Ob links

consonant (896763)
The Motherlode
The Cult


Please direct questions and comments (both yours and /.!) to the email address on the /. user page.

Listed on BlogShares


Monday, February 08, 2010

Economics of Stand-offs

by gillbates (106458) Alter Relationship on 8:39 Friday 05 February 2010 (#31030478) Homepage Journal

I have cop relatives. On more than one occasion, I've heard said that police are trained not to draw their weapon unless they intend to use it.

And when you think about it, it makes little sense for an officer to draw a gun and make an armed criminal *more* nervous. That is, unless he intends to put a bullet in the criminal.

Think about the typical cop-criminal standoff in the movies. Both point their guns at the other, but no one fires. Why?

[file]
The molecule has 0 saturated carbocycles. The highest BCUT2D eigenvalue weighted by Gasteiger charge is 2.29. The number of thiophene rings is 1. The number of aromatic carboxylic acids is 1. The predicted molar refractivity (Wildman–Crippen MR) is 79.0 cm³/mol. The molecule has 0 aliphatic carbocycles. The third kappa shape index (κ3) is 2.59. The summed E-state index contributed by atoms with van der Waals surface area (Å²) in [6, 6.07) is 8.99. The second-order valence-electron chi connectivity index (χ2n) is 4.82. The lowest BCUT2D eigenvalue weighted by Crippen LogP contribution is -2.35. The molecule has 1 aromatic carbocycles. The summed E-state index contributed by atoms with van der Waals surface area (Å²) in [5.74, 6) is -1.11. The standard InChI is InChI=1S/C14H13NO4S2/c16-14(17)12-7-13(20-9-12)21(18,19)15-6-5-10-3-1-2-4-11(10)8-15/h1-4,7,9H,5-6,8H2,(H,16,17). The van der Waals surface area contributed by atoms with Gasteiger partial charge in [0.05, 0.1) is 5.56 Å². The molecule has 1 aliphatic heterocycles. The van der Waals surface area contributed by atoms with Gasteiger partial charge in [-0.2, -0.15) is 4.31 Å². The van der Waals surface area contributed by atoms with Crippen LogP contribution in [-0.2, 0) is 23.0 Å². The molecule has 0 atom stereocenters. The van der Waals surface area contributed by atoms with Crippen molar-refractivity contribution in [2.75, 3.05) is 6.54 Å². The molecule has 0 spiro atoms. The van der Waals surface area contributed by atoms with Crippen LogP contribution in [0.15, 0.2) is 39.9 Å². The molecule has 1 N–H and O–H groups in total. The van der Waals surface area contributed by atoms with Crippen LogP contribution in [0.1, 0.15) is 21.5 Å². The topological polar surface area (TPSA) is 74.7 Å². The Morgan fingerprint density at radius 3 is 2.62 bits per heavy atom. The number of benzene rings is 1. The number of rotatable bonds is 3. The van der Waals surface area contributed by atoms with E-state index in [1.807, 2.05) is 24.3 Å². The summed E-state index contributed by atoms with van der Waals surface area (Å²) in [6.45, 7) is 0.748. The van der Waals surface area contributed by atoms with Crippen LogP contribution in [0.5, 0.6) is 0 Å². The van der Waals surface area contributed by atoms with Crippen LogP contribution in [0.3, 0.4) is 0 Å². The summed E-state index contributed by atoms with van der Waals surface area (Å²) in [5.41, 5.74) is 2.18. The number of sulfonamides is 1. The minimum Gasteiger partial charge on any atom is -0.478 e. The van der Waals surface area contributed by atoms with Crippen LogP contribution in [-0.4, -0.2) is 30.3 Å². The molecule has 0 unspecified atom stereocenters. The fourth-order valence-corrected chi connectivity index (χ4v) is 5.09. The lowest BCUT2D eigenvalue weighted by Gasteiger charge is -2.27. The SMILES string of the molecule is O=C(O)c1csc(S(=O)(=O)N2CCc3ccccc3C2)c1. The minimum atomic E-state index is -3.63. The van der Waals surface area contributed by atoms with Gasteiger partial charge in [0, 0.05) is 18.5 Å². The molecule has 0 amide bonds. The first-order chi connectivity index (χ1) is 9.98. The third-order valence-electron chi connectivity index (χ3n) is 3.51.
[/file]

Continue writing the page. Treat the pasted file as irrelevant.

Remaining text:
1. The cop can't arbitrarily shoot someone, so he can't fire until fired upon (*according to cop-movie semantics.)
  2. The criminal doesn't want to get shot by the cop. But since the cop hasn't fired yet, the criminal (who is pre-disposed to shoot cops) can now take more time to aim and get a shot that will most likely be lethal instantaneously.
  3. Having both drawn their weapons, the cop cannot de-escalate the situation without the criminal's consent; the cop is betting the criminal will somehow be more easily persuaded to relinquish his weapon with a gun pointed at him.
  4. The criminal now holds all the cards. The cop - by not firing - has signaled to the criminal that he can take his time, aim well, and squeeze off the opening round.
  5. The police officer will not even hear the criminal's weapon fire before being struck by the bullet.

In short, a cop gains no tactical or situational advantage by drawing his weapon but not firing. In real life, the movie standoff doesn't end with the criminal laying down his gun; it usually ends up much worse.

Comments: Post a Comment